Jan. 28 (UPI) — Food waste and plastic garbage can now be converted into graphene, thanks to a new processing technique developed by chemical engineers at Rice University.
“This is a big deal,” Rice chemist James Tour said in a news release. “The world throws out 30 percent to 40 percent of all food, because it goes bad, and plastic waste is of worldwide concern. We’ve already proven that any solid carbon-based matter, including mixed plastic waste and rubber tires, can be turned into graphene.”
Graphene is a strong, durable and highly conductive material composed of 2D sheets of carbon atoms. In each graphene sheet, the carbon atoms form a hexagonal lattice, or honeycomb-like, pattern.
In the lab, researchers succeeded in turning all kinds of carbon-containing materials into flash graphene — everything from coal to wood clippings. To convert the material into graphene, researchers heat it to a temperature 3,000 degrees Kelvin. The process essentially speeds up the natural processes that forge carbon deep beneath the surface of the Earth. The rapid heating results in flakes of pristine carbon.
The process is simple and cheap, and scientists estimate it can be used to lessen the carbon footprint of cement.
“By strengthening concrete with graphene, we could use less concrete for building, and it would cost less to manufacture and less to transport,” Tour said. “Essentially, we’re trapping greenhouse gases like carbon dioxide and methane that waste food would have emitted in landfills. We are converting those carbons into graphene and adding that graphene to concrete, thereby lowering the amount of carbon dioxide generated in concrete manufacture. It’s a win-win environmental scenario using graphene.”
Previously, the expense of graphene production prevented its use in applications like cement-strengthening. Now, scientists estimate flash graphene could be used to enhance a variety of materials.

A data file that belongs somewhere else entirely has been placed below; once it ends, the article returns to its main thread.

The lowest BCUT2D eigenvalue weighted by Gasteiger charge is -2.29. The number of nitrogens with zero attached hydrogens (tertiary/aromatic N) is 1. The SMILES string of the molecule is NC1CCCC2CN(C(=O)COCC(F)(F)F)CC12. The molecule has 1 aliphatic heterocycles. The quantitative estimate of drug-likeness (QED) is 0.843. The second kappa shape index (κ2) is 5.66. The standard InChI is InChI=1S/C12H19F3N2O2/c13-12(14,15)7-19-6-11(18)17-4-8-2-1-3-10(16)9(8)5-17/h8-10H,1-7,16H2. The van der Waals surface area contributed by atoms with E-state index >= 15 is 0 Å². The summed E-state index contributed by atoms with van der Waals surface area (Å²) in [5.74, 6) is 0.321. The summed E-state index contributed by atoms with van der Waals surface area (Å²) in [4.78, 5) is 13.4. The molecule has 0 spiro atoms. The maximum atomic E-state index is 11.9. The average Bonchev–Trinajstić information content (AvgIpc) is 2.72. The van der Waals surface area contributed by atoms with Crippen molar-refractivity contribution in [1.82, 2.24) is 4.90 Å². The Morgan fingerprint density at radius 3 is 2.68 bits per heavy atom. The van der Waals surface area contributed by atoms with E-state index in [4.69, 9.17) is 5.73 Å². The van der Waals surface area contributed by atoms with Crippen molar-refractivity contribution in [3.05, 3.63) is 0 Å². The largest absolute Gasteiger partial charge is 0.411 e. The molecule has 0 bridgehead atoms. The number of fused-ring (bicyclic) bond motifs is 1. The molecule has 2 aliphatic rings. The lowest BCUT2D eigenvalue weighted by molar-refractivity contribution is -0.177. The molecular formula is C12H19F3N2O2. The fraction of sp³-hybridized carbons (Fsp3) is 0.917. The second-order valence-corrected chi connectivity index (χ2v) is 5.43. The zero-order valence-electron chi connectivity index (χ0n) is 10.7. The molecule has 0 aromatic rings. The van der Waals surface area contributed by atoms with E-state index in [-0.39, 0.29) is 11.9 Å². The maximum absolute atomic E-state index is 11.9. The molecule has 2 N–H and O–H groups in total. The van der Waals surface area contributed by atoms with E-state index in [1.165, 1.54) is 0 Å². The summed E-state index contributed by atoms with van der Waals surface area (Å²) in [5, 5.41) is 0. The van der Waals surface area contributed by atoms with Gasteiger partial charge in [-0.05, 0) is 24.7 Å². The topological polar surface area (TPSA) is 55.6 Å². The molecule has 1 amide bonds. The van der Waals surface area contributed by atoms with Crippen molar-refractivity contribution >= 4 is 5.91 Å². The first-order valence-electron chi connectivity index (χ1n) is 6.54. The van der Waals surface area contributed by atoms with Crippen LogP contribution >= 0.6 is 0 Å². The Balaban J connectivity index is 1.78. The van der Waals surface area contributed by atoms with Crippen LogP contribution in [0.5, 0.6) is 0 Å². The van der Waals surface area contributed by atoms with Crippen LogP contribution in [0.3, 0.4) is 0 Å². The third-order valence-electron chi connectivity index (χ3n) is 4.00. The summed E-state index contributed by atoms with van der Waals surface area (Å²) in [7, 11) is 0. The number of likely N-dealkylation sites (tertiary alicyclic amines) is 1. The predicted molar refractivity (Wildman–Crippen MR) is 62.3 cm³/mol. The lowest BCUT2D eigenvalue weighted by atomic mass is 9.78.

The technology builds on previous graphene-processing techniques. Most importantly, the new heating technique yields “turbostratic” graphene, featuring misaligned layers that are easy to separate.
“A-B stacked graphene from other processes, like exfoliation of graphite, is very hard to pull apart,” Tour said. “The layers adhere strongly together. But turbostratic graphene is much easier to work with because the adhesion between layers is much lower. They just come apart in solution or upon blending in composites.”
In the future, scientists hope to make the production process — described this week in the journal Nature — even more economical and eco-friendly by capturing the gaseous byproduct emitted during the flashing heating process.
“When this process is industrialized, elements like oxygen and nitrogen that exit the flash reactor can all be trapped as small molecules because they have value,” Tour said.
Compared to most graphene manufacturing technologies, there is very little waste to capture. Most of the energy is focused into the material.
“All the excess energy comes out as light, in a very bright flash, and because there aren’t any solvents, it’s a super clean process,” Tour said.
Scientists are now considering ways to scale-up their flash graphene technology, as there are a variety of markets that could use flash graphene. The material could be incorporated into plastic, metals, plywood, concrete and other building materials.